The maiden 2017 vintage of this wine was released to rave critical reviews last year despite this cuvee still being a work in progress. The 2018 blend retains a punchy slug of 54% Grenache, a slightly elevated 24% Syrah and a fine supporting 22% Cinsault from the Piekenierskloof. Components were fermented separately unlike 2017, with the grapes spending 10 days on their skins using 20% whole-bunches. After 10 months of ageing in 3,200 litre conical foudre and one new 225 litre barrel, the wine was bottled unfiltered off its fine lees. When I tasted this wine from barrel, I instantly remarked what a step up I thought it was even on the excellent 2017. In bottle, the aromatics display a wonderfully crisp, pure delineated red cherry scented top note with plenty of granitic minerality and graphite in support. Subtle notes of sweet sappy red currant and red plum confit allow the nose to retain an element of broodiness but there is no holding back the palate however, which bristles with delicious vibrancy, wild strawberry, a bright pin point acidity and again an opulent, glycerol weightless intensity and concentration. This really is a genuinely thrilling wine!

(94+/100 Greg Sherwood MW)

 

Savage Are We There Yet 2018, Malgas, 13% Abv.

Where the 2016 was perhaps a little later picked, the 2017 certainly turned heads and found and extra gear. In 2018, the blend is a 50/50 split between Touriga Nacional and Syrah, with the Syrah using 50% whole-bunches with two weeks skin contact. The wine was aged 15 months in old 500 litre barrels before bottling. This wine certainly has its own bold vinous personality and reveals a dark, deep damson plum colour and an equally deep, dark broody aromatic profile. Loaded with blue and black berry fruits, you can almost smell the sea as layers of saline black currant, kelp and piquant salty black liquorice are underpinned by a pronounced dusty, granitic, rocky minerality. With a mindful focus on freshness, Duncan manages to retain plenty of pithy mineral spice framed by dusty graphite tannins that flex a bit more muscle than either the Follow the Line or Thief in the Night blends. This is a really stellar vintage for this cuvee and perhaps the 13 year old bush vines show why Touriga and Syrah are so well suited to drought conditions. Very pure and super classy with a fine saline cassis density, this wine shows the same impressive gravitas and complexity seen on the previous 2017 vintage. A wine that looks set to impress the critics.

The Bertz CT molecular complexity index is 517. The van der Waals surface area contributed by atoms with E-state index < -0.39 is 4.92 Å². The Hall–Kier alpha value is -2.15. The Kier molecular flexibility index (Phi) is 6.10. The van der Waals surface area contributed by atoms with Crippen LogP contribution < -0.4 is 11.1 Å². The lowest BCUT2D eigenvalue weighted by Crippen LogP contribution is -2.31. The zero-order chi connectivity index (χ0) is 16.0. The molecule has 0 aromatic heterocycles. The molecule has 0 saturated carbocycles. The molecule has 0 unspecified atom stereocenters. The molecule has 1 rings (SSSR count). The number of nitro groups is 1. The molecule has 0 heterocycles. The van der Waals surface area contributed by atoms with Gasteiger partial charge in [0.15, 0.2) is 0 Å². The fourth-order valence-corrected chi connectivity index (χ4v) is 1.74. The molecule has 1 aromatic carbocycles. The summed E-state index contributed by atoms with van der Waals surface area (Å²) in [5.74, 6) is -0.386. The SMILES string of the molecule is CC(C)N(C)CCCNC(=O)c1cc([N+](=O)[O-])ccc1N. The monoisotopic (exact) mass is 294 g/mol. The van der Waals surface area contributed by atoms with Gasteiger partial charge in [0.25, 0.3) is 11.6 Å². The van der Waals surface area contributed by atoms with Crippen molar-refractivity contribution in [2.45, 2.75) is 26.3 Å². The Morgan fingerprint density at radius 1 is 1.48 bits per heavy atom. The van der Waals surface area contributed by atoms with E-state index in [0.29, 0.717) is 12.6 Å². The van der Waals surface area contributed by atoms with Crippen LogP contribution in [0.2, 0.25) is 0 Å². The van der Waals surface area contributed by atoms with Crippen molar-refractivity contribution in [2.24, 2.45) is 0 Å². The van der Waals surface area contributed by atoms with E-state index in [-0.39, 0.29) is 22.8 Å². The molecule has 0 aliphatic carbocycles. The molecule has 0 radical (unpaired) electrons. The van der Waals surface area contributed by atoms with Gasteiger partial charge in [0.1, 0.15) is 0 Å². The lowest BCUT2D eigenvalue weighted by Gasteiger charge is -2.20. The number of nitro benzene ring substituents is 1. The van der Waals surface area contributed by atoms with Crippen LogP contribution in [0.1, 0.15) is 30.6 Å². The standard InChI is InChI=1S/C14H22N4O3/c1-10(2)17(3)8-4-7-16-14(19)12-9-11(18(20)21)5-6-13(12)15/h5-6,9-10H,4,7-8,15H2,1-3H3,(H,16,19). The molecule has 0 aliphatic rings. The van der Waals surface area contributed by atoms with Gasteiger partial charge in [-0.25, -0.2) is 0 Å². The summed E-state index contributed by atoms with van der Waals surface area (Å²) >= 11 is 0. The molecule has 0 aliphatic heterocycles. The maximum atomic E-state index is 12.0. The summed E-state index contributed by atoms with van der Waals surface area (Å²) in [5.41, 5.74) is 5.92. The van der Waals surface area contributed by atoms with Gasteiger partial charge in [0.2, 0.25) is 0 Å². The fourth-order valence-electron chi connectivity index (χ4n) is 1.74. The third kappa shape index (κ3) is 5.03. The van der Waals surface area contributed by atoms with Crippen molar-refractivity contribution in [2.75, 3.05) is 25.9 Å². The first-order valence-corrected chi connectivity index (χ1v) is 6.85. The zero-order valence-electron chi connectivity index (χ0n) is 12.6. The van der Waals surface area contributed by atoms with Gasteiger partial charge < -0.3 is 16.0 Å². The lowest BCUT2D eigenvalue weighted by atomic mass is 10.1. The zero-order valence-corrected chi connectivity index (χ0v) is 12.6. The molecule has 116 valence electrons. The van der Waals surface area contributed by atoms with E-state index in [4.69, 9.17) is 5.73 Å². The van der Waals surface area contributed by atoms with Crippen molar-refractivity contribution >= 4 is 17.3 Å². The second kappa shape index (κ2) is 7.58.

(94/100 Greg Sherwood MW)

 

Savage Girl Next Door 2018 Syrah, 13.5 Abv.

If Follow the Line has grown into a Savage cult wine, this tiny production Syrah single vineyard of 0.38 hectares grown on sandy gravel soils overlooking the Atlantic Ocean near Fishhoek, is most certainly the more serious icon wine of the range. The knarled wind battered and salt affected 13 year old trellised vines are made to struggle and normally yield little more fruit than a meagre 200 cases in a good year. 100% Syrah using 70% whole-bunches spends two weeks on its skins followed by malolatic and 10 months ageing in old neutral 600 litre barrels. South Africa has an embarrassment of riches when it comes to great Syrah wines, yet for me this wine, along with perhaps only one or two others, consistently represents the pinnacle of classical, restrained, old world character that I often envisage could have come from a grand old appellation vineyard of the northern Rhone. Always beautifully deep, rich and textured, the nose has a beguiling complexity of earthy black currants, sweet black peppercorns, black olive tapenade and cured meats. The mind and senses start wondering to foreign shores long before you even put the first sip in your mouth. Fabulously tight knit, creamy, mineral and restrained, blueberry nuances slowly give way to tart black cherry and sour raspberry coulis on the long, lingering finish. Peppery mineral tannins guide this wine confidently and elegantly like a firm hand on a boats rudder. A truly special creation, this is one wine worth hunting down and duelling for!